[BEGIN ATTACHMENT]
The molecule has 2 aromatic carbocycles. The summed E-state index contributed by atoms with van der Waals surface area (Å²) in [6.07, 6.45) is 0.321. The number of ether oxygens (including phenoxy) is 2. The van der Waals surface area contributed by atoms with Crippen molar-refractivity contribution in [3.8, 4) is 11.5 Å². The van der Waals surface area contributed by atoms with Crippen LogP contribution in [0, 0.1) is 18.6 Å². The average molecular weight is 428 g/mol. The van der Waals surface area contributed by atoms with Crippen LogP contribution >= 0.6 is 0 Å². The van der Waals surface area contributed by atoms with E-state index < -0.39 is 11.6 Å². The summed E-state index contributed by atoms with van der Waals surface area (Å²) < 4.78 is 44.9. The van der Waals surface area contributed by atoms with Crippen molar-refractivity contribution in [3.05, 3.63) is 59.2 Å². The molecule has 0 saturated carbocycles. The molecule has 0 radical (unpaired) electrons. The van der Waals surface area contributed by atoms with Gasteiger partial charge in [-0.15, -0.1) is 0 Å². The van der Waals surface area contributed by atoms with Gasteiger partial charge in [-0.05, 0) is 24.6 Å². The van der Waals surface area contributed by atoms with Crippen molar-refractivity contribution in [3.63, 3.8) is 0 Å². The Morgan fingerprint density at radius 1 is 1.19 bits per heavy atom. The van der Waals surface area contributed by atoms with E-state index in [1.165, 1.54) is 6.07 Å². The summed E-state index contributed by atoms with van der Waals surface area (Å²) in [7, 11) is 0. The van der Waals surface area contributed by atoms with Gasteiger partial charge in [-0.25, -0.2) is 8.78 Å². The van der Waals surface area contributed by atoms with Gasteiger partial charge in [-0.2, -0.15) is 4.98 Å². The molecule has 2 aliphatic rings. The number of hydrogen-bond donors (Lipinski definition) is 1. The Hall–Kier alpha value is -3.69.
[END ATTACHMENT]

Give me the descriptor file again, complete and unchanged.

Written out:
The molecule has 2 aromatic carbocycles. The summed E-state index contributed by atoms with van der Waals surface area (Å²) in [6.07, 6.45) is 0.321. The number of ether oxygens (including phenoxy) is 2. The van der Waals surface area contributed by atoms with Crippen molar-refractivity contribution in [3.8, 4) is 11.5 Å². The van der Waals surface area contributed by atoms with Crippen LogP contribution in [0, 0.1) is 18.6 Å². The average molecular weight is 428 g/mol. The van der Waals surface area contributed by atoms with Crippen LogP contribution >= 0.6 is 0 Å². The van der Waals surface area contributed by atoms with E-state index < -0.39 is 11.6 Å². The summed E-state index contributed by atoms with van der Waals surface area (Å²) < 4.78 is 44.9. The van der Waals surface area contributed by atoms with Crippen molar-refractivity contribution in [3.05, 3.63) is 59.2 Å². The molecule has 0 saturated carbocycles. The molecule has 0 radical (unpaired) electrons. The van der Waals surface area contributed by atoms with Gasteiger partial charge in [-0.15, -0.1) is 0 Å². The van der Waals surface area contributed by atoms with Gasteiger partial charge in [-0.05, 0) is 24.6 Å². The van der Waals surface area contributed by atoms with Crippen molar-refractivity contribution in [3.63, 3.8) is 0 Å². The Morgan fingerprint density at radius 1 is 1.19 bits per heavy atom. The van der Waals surface area contributed by atoms with E-state index in [1.165, 1.54) is 6.07 Å². The summed E-state index contributed by atoms with van der Waals surface area (Å²) in [7, 11) is 0. The van der Waals surface area contributed by atoms with Gasteiger partial charge in [-0.25, -0.2) is 8.78 Å². The van der Waals surface area contributed by atoms with Gasteiger partial charge in [-0.2, -0.15) is 4.98 Å². The molecule has 2 aliphatic rings. The number of hydrogen-bond donors (Lipinski definition) is 1. The Hall–Kier alpha value is -3.69.